Her mother had once suggested a sleepover. Not out of any sense of fun, but because she'd run into Leeny Scarber's mom at the supermarket and Mrs. Scarber has told her that it was very nice to have LuAnn over the previous weekend, that all the girls had such fun. And Lu's mom just couldn't deal with "that stuck-up bitch" acting like she was better'n everyone else. The idea of having a group of girls over to the trailer filled LuAnn with ultimate dread but her mother stood over her while she called a few girls from school — Milly Walters, Leeny of course, Marsha Cloxon, Jenny Rudner — and invited them over for Friday night. They'd seemed wary at first (LuAnn's living conditions were not as much of a secret as she wanted them to be) but eventually agreed. "Sounds fun!" LuAnn remembers Marsha saying, the way something innocent and happy like that could sound so horrible and sad. When LuAnn was done making the calls her mother said nothing, just coughed loudly and shuffled off toward the back bedroom.

By Friday afternoon she'd come up with a lie, her dad was really sick, and told the girls she was real sorry, but she'd have to cancel the sleepover. Jenny said no problem, they could all go to her house, but LuAnn knew she'd at least have to go home first, face her mother and tell her the sleepover was off and get the wrath over with. When she got home it was dark — October seemed to turn to fall earlier and earlier it seemed — and the light on the side of the trailer was buzzing loudly. She walked into the house and turned on the floor lamp. Her parents were both gone and there was a note on the coffee table, from her mother. It said "Lu — Working early night shift, back at nine. Don't drink my beer, there's soda." LuAnn went to the fridge and opened it. Her mother had, indeed, bought soda for the night. For her and her friends, LuAnn realized. She turned back to the living room and noticed something propped up on the couch. It was a record. Her mother had bought a new record for her. For her and her friends to listen to. At their sleepover. David Cassidy's "Cherish." Her mother had been thinking about the party, LuAnn realized. Had wanted, in some small way, to make it a nice time. She suddenly felt sideways and mean. What a dumb thing she had done.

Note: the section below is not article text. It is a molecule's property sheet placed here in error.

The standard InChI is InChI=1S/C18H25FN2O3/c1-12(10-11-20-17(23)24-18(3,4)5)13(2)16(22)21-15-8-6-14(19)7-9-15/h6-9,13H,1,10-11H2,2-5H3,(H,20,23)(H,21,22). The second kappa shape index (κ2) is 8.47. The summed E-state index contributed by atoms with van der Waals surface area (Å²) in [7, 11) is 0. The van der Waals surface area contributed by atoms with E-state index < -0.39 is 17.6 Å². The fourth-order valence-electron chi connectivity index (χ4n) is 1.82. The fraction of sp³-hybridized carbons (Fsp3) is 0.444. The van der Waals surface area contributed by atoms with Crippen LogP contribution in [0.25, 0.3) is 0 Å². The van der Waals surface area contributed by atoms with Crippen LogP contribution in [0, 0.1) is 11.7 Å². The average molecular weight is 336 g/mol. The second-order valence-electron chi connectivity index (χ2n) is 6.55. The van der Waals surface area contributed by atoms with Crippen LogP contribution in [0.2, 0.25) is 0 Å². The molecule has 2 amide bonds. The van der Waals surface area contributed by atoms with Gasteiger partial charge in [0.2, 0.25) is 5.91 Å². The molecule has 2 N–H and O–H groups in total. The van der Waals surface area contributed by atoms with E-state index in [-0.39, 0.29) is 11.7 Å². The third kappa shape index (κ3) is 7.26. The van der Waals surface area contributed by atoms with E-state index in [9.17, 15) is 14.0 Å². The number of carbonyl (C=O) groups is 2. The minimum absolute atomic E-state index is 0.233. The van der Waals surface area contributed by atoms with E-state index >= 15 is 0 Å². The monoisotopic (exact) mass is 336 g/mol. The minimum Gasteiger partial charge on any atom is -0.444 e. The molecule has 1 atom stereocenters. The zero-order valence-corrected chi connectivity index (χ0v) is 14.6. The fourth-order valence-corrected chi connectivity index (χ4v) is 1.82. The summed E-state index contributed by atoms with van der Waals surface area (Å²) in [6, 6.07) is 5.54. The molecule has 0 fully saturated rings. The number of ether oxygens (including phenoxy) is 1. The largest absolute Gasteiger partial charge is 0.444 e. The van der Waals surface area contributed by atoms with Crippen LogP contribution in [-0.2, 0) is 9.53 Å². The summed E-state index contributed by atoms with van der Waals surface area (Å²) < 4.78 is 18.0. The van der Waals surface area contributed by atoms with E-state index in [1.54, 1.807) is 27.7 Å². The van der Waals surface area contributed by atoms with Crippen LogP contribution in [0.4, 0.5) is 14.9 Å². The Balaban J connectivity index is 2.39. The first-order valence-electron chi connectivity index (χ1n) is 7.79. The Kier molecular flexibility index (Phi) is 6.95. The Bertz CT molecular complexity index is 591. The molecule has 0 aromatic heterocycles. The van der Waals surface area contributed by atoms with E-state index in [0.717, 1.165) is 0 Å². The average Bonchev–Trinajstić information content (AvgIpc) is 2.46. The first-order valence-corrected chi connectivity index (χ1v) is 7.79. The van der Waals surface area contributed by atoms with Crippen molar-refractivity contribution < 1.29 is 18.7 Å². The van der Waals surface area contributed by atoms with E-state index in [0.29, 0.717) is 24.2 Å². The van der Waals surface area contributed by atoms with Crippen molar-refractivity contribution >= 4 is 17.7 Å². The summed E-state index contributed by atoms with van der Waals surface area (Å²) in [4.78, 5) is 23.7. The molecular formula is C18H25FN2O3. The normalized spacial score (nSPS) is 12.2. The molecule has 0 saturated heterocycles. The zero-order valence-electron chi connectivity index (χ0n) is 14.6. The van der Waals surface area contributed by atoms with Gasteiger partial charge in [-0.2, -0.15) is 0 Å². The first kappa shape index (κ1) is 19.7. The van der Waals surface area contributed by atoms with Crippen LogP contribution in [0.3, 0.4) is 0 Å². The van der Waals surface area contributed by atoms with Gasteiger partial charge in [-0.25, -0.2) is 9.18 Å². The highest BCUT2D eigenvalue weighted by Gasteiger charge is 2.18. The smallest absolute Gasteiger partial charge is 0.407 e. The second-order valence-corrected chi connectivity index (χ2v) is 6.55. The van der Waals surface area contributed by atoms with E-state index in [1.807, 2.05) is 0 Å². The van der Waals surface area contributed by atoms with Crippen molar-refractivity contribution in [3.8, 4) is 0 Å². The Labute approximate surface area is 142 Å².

But it was too late, she figured. What could she do now. She wrote her mother a note saying the party had moved to Jenny's and she left, leaving the record lying on the couch, David Cassidy staring up at the dark ceiling, waiting for someone, anyone, to come home and fill the house with music.